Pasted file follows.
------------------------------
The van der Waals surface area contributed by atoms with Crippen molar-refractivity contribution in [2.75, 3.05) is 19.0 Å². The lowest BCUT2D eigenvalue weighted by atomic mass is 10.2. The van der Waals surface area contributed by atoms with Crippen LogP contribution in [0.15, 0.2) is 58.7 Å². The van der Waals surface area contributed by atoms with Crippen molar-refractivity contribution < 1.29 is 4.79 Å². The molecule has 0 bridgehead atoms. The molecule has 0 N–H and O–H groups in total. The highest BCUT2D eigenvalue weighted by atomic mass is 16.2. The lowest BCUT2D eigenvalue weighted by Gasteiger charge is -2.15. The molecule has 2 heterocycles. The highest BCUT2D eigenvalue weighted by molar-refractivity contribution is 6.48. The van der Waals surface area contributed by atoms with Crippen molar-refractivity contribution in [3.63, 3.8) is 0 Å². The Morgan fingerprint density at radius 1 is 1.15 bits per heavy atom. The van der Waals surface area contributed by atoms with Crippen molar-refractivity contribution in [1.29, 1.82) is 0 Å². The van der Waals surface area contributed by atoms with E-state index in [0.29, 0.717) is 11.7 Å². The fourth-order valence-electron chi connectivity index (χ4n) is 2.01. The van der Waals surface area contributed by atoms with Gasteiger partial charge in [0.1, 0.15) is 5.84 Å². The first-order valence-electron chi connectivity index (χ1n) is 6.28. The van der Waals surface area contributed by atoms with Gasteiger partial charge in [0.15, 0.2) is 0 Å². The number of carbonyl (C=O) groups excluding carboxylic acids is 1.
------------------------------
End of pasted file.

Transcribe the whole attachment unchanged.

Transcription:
The van der Waals surface area contributed by atoms with Crippen molar-refractivity contribution in [2.75, 3.05) is 19.0 Å². The lowest BCUT2D eigenvalue weighted by atomic mass is 10.2. The van der Waals surface area contributed by atoms with Crippen LogP contribution in [0.15, 0.2) is 58.7 Å². The van der Waals surface area contributed by atoms with Crippen molar-refractivity contribution < 1.29 is 4.79 Å². The molecule has 0 bridgehead atoms. The molecule has 0 N–H and O–H groups in total. The highest BCUT2D eigenvalue weighted by atomic mass is 16.2. The lowest BCUT2D eigenvalue weighted by Gasteiger charge is -2.15. The molecule has 2 heterocycles. The highest BCUT2D eigenvalue weighted by molar-refractivity contribution is 6.48. The van der Waals surface area contributed by atoms with Crippen molar-refractivity contribution in [3.63, 3.8) is 0 Å². The Morgan fingerprint density at radius 1 is 1.15 bits per heavy atom. The van der Waals surface area contributed by atoms with Crippen molar-refractivity contribution in [1.29, 1.82) is 0 Å². The van der Waals surface area contributed by atoms with E-state index in [0.29, 0.717) is 11.7 Å². The fourth-order valence-electron chi connectivity index (χ4n) is 2.01. The van der Waals surface area contributed by atoms with Gasteiger partial charge in [0.1, 0.15) is 5.84 Å². The first-order valence-electron chi connectivity index (χ1n) is 6.28. The van der Waals surface area contributed by atoms with Gasteiger partial charge in [0.15, 0.2) is 0 Å². The number of carbonyl (C=O) groups excluding carboxylic acids is 1.